All Sections

Vauxhall Corsa Review

If you learnt to drive in the last 20 years then there’s a fair chance you’ve driven a Vauxhall Corsa. The tiny city car, which replaced the much-loved Nova, was a driving school favourite that shoehorned itself into the nation’s automotive psyche.

The original Corsa was well-designed and attractive but was a little ho-hum to drive. Thankfully it’s improved over time. It’s been especially good in recent years, and though the current 2011 model has only mild upgrades over the previous car, it’s an appealing prospect for a wide variety of drivers. Prices start from around £9,495.

The latest Corsa is a real looker.
The latest Corsa is a real looker.


The Corsa is one of the oldest cars in the current Vauxhall product range, with the first iteration of the current car appearing in 2007. All credit to the design team then, who’ve upgraded its looks to create a sharp-looking small car, especially in three-door form. It’s edgy and modern without being overly-aggressive, and the most recent facelift has increased the number of paint schemes and alloy wheels. Even if you plump for a bog standard 1.0-litre you can make it look like a junior hot hatch.

Vauxhall also gave the interior some attention, and the use of decent plastics and some splashes of colour help to alleviate the grey mass that’s so common in modern small cars.

It's edgy and modern without being too aggressive.
It’s edgy and modern without being too aggressive.


Small cars fail spectacularly if they’re not easy to drive, so it’s no surprise that the Corsa majors on delivering a hassle-free experience behind the wheel. Bar the quite thick rear pillars that restrict rear visibility a little, everything is as it should be from the driver’s seat; it has a good driving position, well-weighted major controls and a cabin layout that is easy to understand.

Inside space is on a par with the key rivals, too. Getting in the back in the three-door model isn’t as painful as you might expect, and once there you have enough room for fully-grown adults. The same goes for the front, which offers all occupants decent legroom and good back support.

The Corsa feels agile and is fun to drive.
The Corsa feels agile and is fun to drive.

Performance & handling

The Corsa might not be the last word in performance handling, but to give the little Vauxhall its dues, it can be a fun steer in the right conditions. It feels quite light on its toes, the steering responds accurately to the driver’s inputs and even the standard car will cling on gamely if you decide to press on a bit. More importantly for the majority of the Corsa’s target audience, it rides relatively well and noise levels are kept in check .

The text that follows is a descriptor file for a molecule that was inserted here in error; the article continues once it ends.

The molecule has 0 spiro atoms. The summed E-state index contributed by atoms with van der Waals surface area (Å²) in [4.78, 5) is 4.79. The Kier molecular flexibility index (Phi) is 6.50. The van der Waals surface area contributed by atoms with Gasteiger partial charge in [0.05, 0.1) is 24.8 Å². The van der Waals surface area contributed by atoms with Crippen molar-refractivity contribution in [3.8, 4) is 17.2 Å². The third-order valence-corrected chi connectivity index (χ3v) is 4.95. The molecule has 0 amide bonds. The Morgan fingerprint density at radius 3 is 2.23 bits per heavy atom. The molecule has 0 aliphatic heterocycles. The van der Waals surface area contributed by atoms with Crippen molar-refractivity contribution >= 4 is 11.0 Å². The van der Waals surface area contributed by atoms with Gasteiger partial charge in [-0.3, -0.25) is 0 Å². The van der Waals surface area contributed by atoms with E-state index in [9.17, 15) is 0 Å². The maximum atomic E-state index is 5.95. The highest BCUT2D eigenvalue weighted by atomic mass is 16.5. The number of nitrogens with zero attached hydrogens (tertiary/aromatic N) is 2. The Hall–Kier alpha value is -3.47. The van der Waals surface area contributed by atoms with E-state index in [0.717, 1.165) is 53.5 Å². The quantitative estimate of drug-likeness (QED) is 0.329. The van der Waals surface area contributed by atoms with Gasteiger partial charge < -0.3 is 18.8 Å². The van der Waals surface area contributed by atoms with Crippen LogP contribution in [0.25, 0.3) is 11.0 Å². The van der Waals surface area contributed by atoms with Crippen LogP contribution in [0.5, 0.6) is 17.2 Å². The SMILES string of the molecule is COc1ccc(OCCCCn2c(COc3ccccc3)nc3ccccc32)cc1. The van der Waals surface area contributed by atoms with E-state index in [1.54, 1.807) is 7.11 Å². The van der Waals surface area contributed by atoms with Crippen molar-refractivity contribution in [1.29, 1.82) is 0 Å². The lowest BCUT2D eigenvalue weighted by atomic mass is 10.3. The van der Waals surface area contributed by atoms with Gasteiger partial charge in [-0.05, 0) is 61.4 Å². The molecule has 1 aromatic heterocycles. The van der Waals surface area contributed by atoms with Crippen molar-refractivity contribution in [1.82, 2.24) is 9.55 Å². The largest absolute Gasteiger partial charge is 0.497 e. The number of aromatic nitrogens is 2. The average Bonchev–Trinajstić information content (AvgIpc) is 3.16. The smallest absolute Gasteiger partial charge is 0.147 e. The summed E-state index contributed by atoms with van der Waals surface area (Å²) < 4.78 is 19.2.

There’s stacks of choice in the engine room, with nothing in the way of duffers. The 1.0-litre three-cylinder is eager if not quick and is quite endearing. The 1.2 will be enough for city dwellers while the 1.4 offers a decent turn of speedl. On the diesel front, the 1.3-litre is plenty powerful, while the 1.7-litre is borderline hot hatch material.

The car's controls are logically arranged and easy to use.
The car’s controls are logically arranged and easy to use.

Economy & environment

The 1.3-litre CDTi Ecoflex with start/stop promises 80.7mpg and qualifies for zero road tax thanks to CO2 emissions of only 95g/km. All the smaller petrol options can crack the 50mpg mark, and with emissions between 120 and 130g/km they will also be relatively cheap to run. As usual the petrol automatic options are on the thirsty side.

At the top of the diesel tree, the 1.7 CDTi gives you the best of both worlds. It will do 124mph, 0-62mph in 9.5 seconds, yet can crack 60mpg and 119g/km of CO2.

The 1.3-litre Ecoflex engine with stop-start can crack 80mpg.
The 1.3-litre Ecoflex engine with stop-start can crack 80mpg.

Equipment & value

Entry-level cars are very basic in the Corsa range. The base Expression 1.0-litre 12v model has electric mirrors, power steering, central locking, and that’s about it. S models and higher add electric windows and allow the option of air con for £510. We suggest you plump for an SE mode, as it gets you air conditioning, alloy wheels and cruise control as standard.

There are a couple of option packs, including a low-cost sat nav option, a sight and light pack that adds automatic headlights and wipers and a VXR styling pack for a more sporty look .

The basic model doesn't have an awful lot of equipment, who cares when the car looks like this?
The basic model doesn’t have an awful lot of equipment, who cares when the car looks like this?


The Corsa impresses where safety is concerned. A five-star Euro NCAP score for occupant protection is not to be sniffed at, neither is its three-star rating for child and pedestrian protection. ABS and four airbags are standard, with curtain airbags standard from Exclusiv models and above. ESP isn’t standard on any model however, although it is a modestly priced option at £465.

You won't regret getting behind the wheel of a new Corsa.
You won’t regret getting behind the wheel of a new Corsa.


The Corsa is a hugely popular car, and with good reason — it’s spacious, comfortable, affordable to buy and run and suits just about everyone. There’s also some comfort to be had by choosing a car that is so popular; you’ll always find a buyer for it when it’s time to upgrade.

Driving purists might want to consider the sharper Fiesta, and the Skoda Fabia is better value, but choosing the Corsa over those two is anything but a mistake. Just make sure you choose something other than the base model.

Key specs

Model tested: Vauxhall Corsa Ecoflex Expression
Engine: 1.0-litre petrol 
Power: 65bhp
Torque: 90Nm
Acceleration: 0-62 in 18.2 seconds
Top speed: 96mph
Economy: 55.4mpg
Emissions: 120/km CO2
Price: £9,495



Leave a Reply

Your email address will not be published. Required fields are marked *